Warehouse-retail giant Costco Wholesale has wowed investors for years with its solid, dependable growth. As investors prepare for its fiscal second-quarter financial report on Thursday, Costco has an opportunity to keep its strong momentum going from the past couple of quarters, in which the big-box retailer has demonstrated the ongoing success of its business model.
Costco's reputation comes from multiple fronts, with impressive long-term returns being only part of the equation. Between its unusual membership-driven business model, its close and friendly relationship with its employees, and its emphasis on offering rock-bottom prices, Costco has transformed the way Americans shop. Let's take an early look at what Costco is likely to report this quarter and what it means for the future.
Stats on Costco
Source: Yahoo! Finance.
Can Costco earnings keep topping expectations?Analysts have maintained a fairly rosy view on Costco earnings, although they've cut back their fiscal year 2016 projections by less than 1% over the past few months. The stock has kept rising, though, and is up 9% since late November.
Costco's recent earnings results have been upbeat, which comes as a welcome change to investors who worried about the company's growth prospects early last year. During the fiscal first quarter, sales climbed more than 7% to $26.28 billion, with comparable-store sales climbing 5% companywide and posting 7% growth excluding the impact of falling gasoline prices and foreign exchange fluctuations. Net income jumped 17%, topping what most investors had expected to see.
Since then, growth in comps has remained at sustained levels, excluding the impact of gasoline and foreign exchange, with 8% comps in December and 7% comparable-store sales growth in January.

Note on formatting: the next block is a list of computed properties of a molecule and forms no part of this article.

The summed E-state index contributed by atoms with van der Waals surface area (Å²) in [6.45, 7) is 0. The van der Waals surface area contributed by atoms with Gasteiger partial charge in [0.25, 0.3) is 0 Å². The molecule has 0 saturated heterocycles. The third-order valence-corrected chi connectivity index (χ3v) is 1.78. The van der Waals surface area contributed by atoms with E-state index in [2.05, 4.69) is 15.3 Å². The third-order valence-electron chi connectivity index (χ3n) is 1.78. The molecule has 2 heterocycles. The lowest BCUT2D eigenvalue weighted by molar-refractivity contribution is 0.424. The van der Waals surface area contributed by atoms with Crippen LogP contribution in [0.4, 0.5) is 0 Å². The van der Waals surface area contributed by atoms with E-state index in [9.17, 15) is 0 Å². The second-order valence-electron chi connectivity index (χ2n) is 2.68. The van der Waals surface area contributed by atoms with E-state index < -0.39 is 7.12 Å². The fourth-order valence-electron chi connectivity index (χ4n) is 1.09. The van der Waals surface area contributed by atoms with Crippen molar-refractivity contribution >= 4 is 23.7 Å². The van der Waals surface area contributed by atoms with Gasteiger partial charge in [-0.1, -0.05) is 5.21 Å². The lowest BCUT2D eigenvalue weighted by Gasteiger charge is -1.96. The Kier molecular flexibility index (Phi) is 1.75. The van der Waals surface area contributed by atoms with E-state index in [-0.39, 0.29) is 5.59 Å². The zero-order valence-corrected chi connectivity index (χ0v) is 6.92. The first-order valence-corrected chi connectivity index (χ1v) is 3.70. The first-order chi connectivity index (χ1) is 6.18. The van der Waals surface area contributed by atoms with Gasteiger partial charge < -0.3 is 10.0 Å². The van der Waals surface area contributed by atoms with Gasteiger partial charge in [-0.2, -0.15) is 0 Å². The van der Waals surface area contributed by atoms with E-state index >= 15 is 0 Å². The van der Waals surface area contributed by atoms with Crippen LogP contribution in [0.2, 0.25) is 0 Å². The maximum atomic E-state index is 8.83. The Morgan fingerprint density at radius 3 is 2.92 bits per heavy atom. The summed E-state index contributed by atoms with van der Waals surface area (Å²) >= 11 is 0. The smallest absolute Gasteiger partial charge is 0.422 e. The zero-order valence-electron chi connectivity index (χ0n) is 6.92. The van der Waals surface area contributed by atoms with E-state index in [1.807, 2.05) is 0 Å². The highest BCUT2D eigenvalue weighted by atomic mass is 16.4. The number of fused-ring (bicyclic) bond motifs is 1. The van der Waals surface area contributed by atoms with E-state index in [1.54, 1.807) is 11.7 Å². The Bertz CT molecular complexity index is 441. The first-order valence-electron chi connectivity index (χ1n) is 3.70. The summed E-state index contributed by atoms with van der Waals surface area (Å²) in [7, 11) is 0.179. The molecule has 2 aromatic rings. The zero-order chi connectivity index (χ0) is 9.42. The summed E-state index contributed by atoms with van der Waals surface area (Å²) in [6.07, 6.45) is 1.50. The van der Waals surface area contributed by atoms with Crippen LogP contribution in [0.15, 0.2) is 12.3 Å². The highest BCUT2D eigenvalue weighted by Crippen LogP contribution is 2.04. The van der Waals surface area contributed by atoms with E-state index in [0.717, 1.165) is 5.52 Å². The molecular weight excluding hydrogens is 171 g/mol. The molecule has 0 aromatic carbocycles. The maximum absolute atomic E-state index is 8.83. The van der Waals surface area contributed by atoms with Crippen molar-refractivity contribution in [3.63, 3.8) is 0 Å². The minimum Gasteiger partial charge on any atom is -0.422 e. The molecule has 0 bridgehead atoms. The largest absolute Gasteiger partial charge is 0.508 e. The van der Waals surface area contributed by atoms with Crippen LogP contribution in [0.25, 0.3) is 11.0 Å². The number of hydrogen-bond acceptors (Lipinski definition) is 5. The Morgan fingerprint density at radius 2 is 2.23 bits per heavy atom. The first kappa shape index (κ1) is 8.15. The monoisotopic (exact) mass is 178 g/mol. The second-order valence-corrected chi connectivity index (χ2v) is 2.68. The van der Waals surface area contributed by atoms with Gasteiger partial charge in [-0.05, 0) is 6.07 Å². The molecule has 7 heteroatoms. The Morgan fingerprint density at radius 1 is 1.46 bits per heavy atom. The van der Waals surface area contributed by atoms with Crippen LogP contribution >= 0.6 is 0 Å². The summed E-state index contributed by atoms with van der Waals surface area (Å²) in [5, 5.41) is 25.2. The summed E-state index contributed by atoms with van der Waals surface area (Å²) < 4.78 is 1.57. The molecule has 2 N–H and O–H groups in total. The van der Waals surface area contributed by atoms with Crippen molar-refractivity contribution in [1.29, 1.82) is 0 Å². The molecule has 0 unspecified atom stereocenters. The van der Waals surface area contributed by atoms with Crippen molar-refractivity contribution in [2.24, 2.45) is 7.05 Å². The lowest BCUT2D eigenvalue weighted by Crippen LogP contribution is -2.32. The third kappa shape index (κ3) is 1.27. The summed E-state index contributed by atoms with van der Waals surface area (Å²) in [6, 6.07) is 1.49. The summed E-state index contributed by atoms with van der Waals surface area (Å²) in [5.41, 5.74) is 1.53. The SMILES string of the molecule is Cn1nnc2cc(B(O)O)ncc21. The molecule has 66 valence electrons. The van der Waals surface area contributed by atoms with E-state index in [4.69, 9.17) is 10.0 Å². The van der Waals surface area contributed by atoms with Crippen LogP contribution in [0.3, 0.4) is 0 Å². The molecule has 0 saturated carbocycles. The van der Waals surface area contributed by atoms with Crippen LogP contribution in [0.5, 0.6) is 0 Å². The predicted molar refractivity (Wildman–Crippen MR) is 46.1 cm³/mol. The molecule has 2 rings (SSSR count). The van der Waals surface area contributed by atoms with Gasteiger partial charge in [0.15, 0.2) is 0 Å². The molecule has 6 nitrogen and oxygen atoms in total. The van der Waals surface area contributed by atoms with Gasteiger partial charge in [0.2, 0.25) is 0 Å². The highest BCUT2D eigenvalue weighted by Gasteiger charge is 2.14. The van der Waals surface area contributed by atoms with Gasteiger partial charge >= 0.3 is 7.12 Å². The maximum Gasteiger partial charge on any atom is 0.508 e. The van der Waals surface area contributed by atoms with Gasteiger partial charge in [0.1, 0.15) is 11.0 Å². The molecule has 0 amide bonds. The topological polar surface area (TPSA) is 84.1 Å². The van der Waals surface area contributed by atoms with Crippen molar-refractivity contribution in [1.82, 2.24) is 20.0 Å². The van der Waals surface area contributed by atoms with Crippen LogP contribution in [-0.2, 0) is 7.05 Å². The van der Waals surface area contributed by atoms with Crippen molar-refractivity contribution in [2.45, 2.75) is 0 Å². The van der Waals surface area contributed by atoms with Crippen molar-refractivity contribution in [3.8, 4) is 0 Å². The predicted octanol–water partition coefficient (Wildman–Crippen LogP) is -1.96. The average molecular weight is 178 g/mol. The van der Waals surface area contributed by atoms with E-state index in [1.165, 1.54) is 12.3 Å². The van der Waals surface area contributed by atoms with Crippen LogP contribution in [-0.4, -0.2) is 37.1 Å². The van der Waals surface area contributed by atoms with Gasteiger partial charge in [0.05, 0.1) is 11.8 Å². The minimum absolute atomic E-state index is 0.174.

Another sign of Costco's recent success came early last month, when it announced its latest special dividend. Costco's regular dividend is relatively modest, equating to about a 1% yield at current prices. Yet the $5 per share special dividend pushes the total yield up to 4.3%, and the total payout of $2.2 billion is actually higher than Costco's profit from the past year.
Costco tapped the credit markets to finance part of the dividend, taking advantage of rock-bottom interest rates to increase the leverage on its balance sheet and potentially accelerate earnings growth in the future. Moreover, as CFO Richard Galanti said after the announcement, the move rewards shareholders while "preserving financial and operational flexibility to grow our business globally, and allowing for ongoing dividend and share repurchase activities."
Since then, most of the attention Costco has received has to do with the company's exclusive credit card arrangement. For 16 years, American Express cards were the only credit cards that Costco accepted, forcing customers without AmEx cards to use debit cards or other forms of payment. But last month, Costco brought that relationship to an end, and this week, Costco announced a new partnership with Citigroup and Visa under which Citigroup will become the exclusive issuer of Costco credit cards. Visa will process payment transactions beginning in April 2016. Analysts believe that Visa might get as much as $100 million from the relationship, but Costco investors can also expect gains from the move.
In the Costco earnings report, be sure to watch for any signs of acceleration or deterioration in the retailer's recent results. Yet going beyond the report to look at the long-term impact of strategic shifts like the change in the credit card relationship and the special dividend will also be important in order to get a better sense of where Costco sees itself going in the years ahead. As investors get more optimistic about Costco's future, the company will have to work harder in order to achieve its full potential and keep those investors satisfied.
The article Will Costco Wholesale Earnings Extend the Winning Streak? originally appeared on Fool.com.
Dan Caplinger has no position in any stocks mentioned. The Motley Fool recommends American Express, Costco Wholesale, and Visa. The Motley Fool owns shares of Citigroup Inc, Costco Wholesale, and Visa. Try any of our Foolish newsletter services free for 30 days. We Fools may not all hold the same opinions, but we all believe that considering a diverse range of insights makes us better investors. The Motley Fool has a disclosure policy.
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